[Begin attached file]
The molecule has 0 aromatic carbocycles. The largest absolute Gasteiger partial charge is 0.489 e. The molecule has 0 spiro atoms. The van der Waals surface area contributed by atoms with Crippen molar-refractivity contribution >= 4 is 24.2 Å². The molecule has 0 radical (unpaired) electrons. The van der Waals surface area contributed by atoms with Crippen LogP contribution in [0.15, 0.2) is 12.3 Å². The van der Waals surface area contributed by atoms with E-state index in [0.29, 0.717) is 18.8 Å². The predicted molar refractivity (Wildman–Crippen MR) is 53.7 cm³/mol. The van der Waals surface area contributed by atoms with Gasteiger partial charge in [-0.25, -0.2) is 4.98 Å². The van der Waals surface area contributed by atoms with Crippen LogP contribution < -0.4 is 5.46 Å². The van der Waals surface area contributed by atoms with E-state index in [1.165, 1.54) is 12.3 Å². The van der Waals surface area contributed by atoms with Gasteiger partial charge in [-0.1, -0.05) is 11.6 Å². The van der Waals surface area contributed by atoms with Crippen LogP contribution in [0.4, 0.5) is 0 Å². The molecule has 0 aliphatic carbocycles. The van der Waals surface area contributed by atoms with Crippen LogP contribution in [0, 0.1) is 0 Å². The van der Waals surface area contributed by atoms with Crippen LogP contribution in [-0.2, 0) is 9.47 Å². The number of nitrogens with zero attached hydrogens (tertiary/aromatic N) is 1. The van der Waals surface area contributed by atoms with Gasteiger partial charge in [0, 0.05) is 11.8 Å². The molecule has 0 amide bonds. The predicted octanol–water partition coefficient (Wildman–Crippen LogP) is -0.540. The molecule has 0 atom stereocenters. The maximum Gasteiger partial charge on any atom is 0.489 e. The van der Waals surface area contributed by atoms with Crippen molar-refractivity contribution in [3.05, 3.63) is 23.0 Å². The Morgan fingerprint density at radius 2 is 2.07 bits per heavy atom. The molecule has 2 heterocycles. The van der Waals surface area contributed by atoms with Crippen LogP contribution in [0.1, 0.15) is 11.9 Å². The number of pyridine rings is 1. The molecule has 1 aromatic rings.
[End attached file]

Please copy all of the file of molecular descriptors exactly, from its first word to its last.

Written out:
The molecule has 0 aromatic carbocycles. The largest absolute Gasteiger partial charge is 0.489 e. The molecule has 0 spiro atoms. The van der Waals surface area contributed by atoms with Crippen molar-refractivity contribution >= 4 is 24.2 Å². The molecule has 0 radical (unpaired) electrons. The van der Waals surface area contributed by atoms with Crippen LogP contribution in [0.15, 0.2) is 12.3 Å². The van der Waals surface area contributed by atoms with E-state index in [0.29, 0.717) is 18.8 Å². The predicted molar refractivity (Wildman–Crippen MR) is 53.7 cm³/mol. The van der Waals surface area contributed by atoms with Gasteiger partial charge in [-0.25, -0.2) is 4.98 Å². The van der Waals surface area contributed by atoms with Crippen LogP contribution < -0.4 is 5.46 Å². The van der Waals surface area contributed by atoms with E-state index in [1.165, 1.54) is 12.3 Å². The van der Waals surface area contributed by atoms with Gasteiger partial charge in [-0.1, -0.05) is 11.6 Å². The van der Waals surface area contributed by atoms with Crippen LogP contribution in [0.4, 0.5) is 0 Å². The molecule has 0 aliphatic carbocycles. The van der Waals surface area contributed by atoms with Crippen LogP contribution in [0, 0.1) is 0 Å². The van der Waals surface area contributed by atoms with Crippen LogP contribution in [-0.2, 0) is 9.47 Å². The number of nitrogens with zero attached hydrogens (tertiary/aromatic N) is 1. The van der Waals surface area contributed by atoms with Gasteiger partial charge in [0, 0.05) is 11.8 Å². The molecule has 0 amide bonds. The predicted octanol–water partition coefficient (Wildman–Crippen LogP) is -0.540. The molecule has 0 atom stereocenters. The maximum Gasteiger partial charge on any atom is 0.489 e. The van der Waals surface area contributed by atoms with Crippen molar-refractivity contribution in [3.05, 3.63) is 23.0 Å². The Morgan fingerprint density at radius 2 is 2.07 bits per heavy atom. The molecule has 2 heterocycles. The van der Waals surface area contributed by atoms with Crippen LogP contribution in [0.1, 0.15) is 11.9 Å². The number of pyridine rings is 1. The molecule has 1 aromatic rings.